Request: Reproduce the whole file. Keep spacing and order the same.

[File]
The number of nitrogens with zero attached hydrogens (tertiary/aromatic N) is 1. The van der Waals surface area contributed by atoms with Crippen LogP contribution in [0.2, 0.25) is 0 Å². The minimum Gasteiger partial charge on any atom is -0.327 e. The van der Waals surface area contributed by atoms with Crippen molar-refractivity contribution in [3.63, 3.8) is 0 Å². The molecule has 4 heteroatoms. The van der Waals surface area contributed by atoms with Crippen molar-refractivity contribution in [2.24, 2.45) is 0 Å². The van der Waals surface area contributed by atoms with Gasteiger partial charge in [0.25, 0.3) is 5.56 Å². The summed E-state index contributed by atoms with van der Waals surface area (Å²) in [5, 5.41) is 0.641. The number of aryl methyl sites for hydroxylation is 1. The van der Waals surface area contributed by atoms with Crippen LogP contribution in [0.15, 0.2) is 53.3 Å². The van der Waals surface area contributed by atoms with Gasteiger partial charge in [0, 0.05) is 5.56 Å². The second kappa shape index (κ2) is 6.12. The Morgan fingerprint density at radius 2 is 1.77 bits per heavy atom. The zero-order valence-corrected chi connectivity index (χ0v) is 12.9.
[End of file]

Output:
The number of nitrogens with zero attached hydrogens (tertiary/aromatic N) is 1. The van der Waals surface area contributed by atoms with Crippen LogP contribution in [0.2, 0.25) is 0 Å². The minimum Gasteiger partial charge on any atom is -0.327 e. The van der Waals surface area contributed by atoms with Crippen molar-refractivity contribution in [3.63, 3.8) is 0 Å². The molecule has 4 heteroatoms. The van der Waals surface area contributed by atoms with Crippen molar-refractivity contribution in [2.24, 2.45) is 0 Å². The van der Waals surface area contributed by atoms with Gasteiger partial charge in [0.25, 0.3) is 5.56 Å². The summed E-state index contributed by atoms with van der Waals surface area (Å²) in [5, 5.41) is 0.641. The number of aryl methyl sites for hydroxylation is 1. The van der Waals surface area contributed by atoms with Crippen LogP contribution in [0.15, 0.2) is 53.3 Å². The van der Waals surface area contributed by atoms with Gasteiger partial charge in [0, 0.05) is 5.56 Å². The second kappa shape index (κ2) is 6.12. The Morgan fingerprint density at radius 2 is 1.77 bits per heavy atom. The zero-order valence-corrected chi connectivity index (χ0v) is 12.9.